Mark Meadows, the former Trump White House chief of staff, really wants to make a federal case out of his indictment in Fulton County Georgia.
Meadows wants out of the Fulton County court so badly that on Monday, he took the enormous risk of testifying in his own criminal trial and subjecting himself to cross-examination by the Fulton County District Attorney’s office.
Meadows’ longing for federal court may seem puzzling because switching is but only a change of courthouses. In federal court, Meadows will face the same charges, under the same state laws (including the Georgia RICO Act), brought by the same prosecutor.
However, Meadows may be counting on the fact that a federal trial would give him a broader geographic jury pool which might be more favorable to him. He also may think that a federal court would be more sympathetic to his argument that his position as a federal official should automatically immune him from a state criminal prosecution.
Theoretically, Meadows’ removal argument under 28 U.S. code § 1442 doesn’t look that hard to make, since he only needs to show that he was a federal official at the time and that he can raise a “colorable legal defense.” Meadows was a federal official at the time as Trump’s White House Chief of Staff, so he can meet that part of the legal standard.
He also has a “federal defense” to raise based on so-called “Supremacy Clause Immunity,” meaning that as a federal officer he cannot be criminally prosecuted by a state for actions performed in his official federal capacity. The question though is whether that defense is a “colorable one” in these circumstances. In plain English, a “colorable defense” is just one that passes the smell test. That may prove challenging for Meadows.
The problem for Meadows is that he needs to convince federal judge Steve C. Jones–a former state judge appointed to the U.S. District Court by President Obama–that his actions in allegedly conspiring with Trump and 18 other co-defendants to overturn the election results in Georgia were part of his job description as a White House Chief of Staff.
Holding aside the fact that the Hatch Act bars a federal official from using their office to engage in partisan political activity, Meadows must prove that his involvement in such acts like the phone call to Brad Raffensberger, in which Trump pressured the Georgia secretary of state to find votes for Trump, were just part of doing his job.
The federal government does not have the power to regulate presidential elections. A strict reading of Article II, Section 1, clause 4 of the Constitution would allow only regulation of the “time” of choosing presidential electors and certainly there is no known precedent for a White House chief of staff overseeing any aspect of a state election process.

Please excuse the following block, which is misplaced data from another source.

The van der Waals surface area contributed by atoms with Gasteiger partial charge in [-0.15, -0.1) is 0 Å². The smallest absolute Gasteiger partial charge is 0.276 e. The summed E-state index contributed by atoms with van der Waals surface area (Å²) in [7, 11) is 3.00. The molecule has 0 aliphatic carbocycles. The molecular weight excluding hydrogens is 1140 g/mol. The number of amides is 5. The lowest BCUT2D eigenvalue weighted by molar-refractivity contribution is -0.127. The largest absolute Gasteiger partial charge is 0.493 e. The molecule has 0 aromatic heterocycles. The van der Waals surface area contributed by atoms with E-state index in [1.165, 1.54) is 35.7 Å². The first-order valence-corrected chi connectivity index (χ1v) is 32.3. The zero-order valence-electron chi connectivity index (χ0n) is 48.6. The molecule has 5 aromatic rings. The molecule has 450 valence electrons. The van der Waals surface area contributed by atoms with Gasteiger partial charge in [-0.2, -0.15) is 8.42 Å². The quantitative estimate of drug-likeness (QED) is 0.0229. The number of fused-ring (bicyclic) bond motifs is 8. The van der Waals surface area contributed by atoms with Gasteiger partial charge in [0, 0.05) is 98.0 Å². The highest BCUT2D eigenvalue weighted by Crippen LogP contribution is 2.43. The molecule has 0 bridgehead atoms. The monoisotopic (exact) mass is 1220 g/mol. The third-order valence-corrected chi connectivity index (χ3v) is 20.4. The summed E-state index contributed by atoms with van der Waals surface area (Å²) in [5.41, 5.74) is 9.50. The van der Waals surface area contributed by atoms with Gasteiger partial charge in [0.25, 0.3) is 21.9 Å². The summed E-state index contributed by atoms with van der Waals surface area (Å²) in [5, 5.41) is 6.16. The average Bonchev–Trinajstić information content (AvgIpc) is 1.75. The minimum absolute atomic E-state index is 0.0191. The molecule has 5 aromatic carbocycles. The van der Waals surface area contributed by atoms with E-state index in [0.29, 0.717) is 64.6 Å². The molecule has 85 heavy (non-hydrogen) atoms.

Meadows’ five-hour long testimony in federal court on Monday, including cross-examination by prosecutors, was a rare sight in a criminal trial and illustrated the frailties of his argument. He repeatedly alluded to a “federal nexus” for his participation in meetings and phone calls alleged to be part of the criminal conspiracy to overturn Biden’s victory over Trump.
He also emphasized that as Trump’s Chief of Staff he had to arrange calls and meetings for the then-president–implying that such ministerial functions were part of his official duties and that to the extent those calls or meetings were criminal he should bear no liability. But trying to compartmentalize his administrative duties from the overall plot is an uphill climb for Meadows given the depth of his involvement with the acts cited in the indictment. Of the two, the “federal nexus” argument is Meadows’ best bet to at least win removal.
Judge Jones could decide that while Meadows’ claim that everything he did was proper under the theory that the federal government–and therefore he and Trump–had some kind of role to ensure that the presidential election was conducted properly may be a weak defense but nonetheless a defense. That would get Meadows out of Georgia state court, but winning an acquittal with this defense will prove much harder than merely asserting it.
The willingness of Meadows and his defense team to expose him on the witness stand seems even more risky since Meadows submitted to interviews with DOJ Special Counsel Jack Smith in the federal criminal case involving many of the same actions. By allowing Meadows to speak with DOJ about the same actions that he ended up getting charged for by Fani Willis involves not only Fifth Amendment waiver issues but also creates opportunities for inconsistencies in his testimony that could result in federal false statements charges.
However there may be more to Meadows’ strategy than meets the eye. His airing of the “Supremacy Clause” immunity defense gives both him and Trump a test run of the defense.
If Meadows were to win the removal it may signal to him and to other defendants that the defense may have some merit. Conversely, if he gets dunked on by Judge Jones and can’t even remove the case that may call for a reassessment of both his defense and Trump’s eventual defense.
Additionally, the more efforts by the defendants to split up their cases, whether through removal or by some seeking speedy trials, the more work there is for the prosecution and, most importantly, the more potential delay is created for Trump. Whether he wants to or not, Mark Meadows continues to serve Trump.